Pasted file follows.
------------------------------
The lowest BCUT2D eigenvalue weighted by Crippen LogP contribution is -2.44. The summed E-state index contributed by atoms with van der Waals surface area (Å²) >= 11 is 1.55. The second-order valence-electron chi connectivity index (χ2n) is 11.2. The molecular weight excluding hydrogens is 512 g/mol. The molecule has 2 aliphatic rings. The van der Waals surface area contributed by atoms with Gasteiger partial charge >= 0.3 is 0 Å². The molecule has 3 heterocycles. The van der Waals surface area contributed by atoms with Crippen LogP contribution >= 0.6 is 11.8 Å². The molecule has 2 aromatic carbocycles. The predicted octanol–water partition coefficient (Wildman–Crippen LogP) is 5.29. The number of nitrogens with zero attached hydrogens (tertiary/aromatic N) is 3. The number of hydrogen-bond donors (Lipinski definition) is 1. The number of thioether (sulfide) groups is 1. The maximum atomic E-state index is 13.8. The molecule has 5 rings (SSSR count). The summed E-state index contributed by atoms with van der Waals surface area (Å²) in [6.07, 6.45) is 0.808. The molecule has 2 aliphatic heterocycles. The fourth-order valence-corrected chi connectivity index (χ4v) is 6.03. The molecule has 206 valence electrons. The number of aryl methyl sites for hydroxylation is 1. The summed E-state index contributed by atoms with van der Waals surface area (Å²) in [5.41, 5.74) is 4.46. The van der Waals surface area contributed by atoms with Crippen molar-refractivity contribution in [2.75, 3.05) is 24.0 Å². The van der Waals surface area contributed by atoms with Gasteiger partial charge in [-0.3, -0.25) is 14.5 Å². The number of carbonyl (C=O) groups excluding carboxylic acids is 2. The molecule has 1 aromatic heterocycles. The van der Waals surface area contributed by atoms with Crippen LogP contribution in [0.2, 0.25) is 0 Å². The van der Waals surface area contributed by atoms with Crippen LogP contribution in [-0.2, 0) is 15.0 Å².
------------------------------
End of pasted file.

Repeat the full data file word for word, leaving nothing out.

The lowest BCUT2D eigenvalue weighted by Crippen LogP contribution is -2.44. The summed E-state index contributed by atoms with van der Waals surface area (Å²) >= 11 is 1.55. The second-order valence-electron chi connectivity index (χ2n) is 11.2. The molecular weight excluding hydrogens is 512 g/mol. The molecule has 2 aliphatic rings. The van der Waals surface area contributed by atoms with Gasteiger partial charge >= 0.3 is 0 Å². The molecule has 3 heterocycles. The van der Waals surface area contributed by atoms with Crippen LogP contribution >= 0.6 is 11.8 Å². The molecule has 2 aromatic carbocycles. The predicted octanol–water partition coefficient (Wildman–Crippen LogP) is 5.29. The number of nitrogens with zero attached hydrogens (tertiary/aromatic N) is 3. The number of hydrogen-bond donors (Lipinski definition) is 1. The number of thioether (sulfide) groups is 1. The maximum atomic E-state index is 13.8. The molecule has 5 rings (SSSR count). The summed E-state index contributed by atoms with van der Waals surface area (Å²) in [6.07, 6.45) is 0.808. The molecule has 2 aliphatic heterocycles. The fourth-order valence-corrected chi connectivity index (χ4v) is 6.03. The molecule has 206 valence electrons. The number of aryl methyl sites for hydroxylation is 1. The summed E-state index contributed by atoms with van der Waals surface area (Å²) in [5.41, 5.74) is 4.46. The van der Waals surface area contributed by atoms with Crippen molar-refractivity contribution in [2.75, 3.05) is 24.0 Å². The van der Waals surface area contributed by atoms with Gasteiger partial charge in [-0.3, -0.25) is 14.5 Å². The number of carbonyl (C=O) groups excluding carboxylic acids is 2. The molecule has 1 aromatic heterocycles. The van der Waals surface area contributed by atoms with Crippen LogP contribution in [0.2, 0.25) is 0 Å². The van der Waals surface area contributed by atoms with Crippen LogP contribution in [-0.2, 0) is 15.0 Å².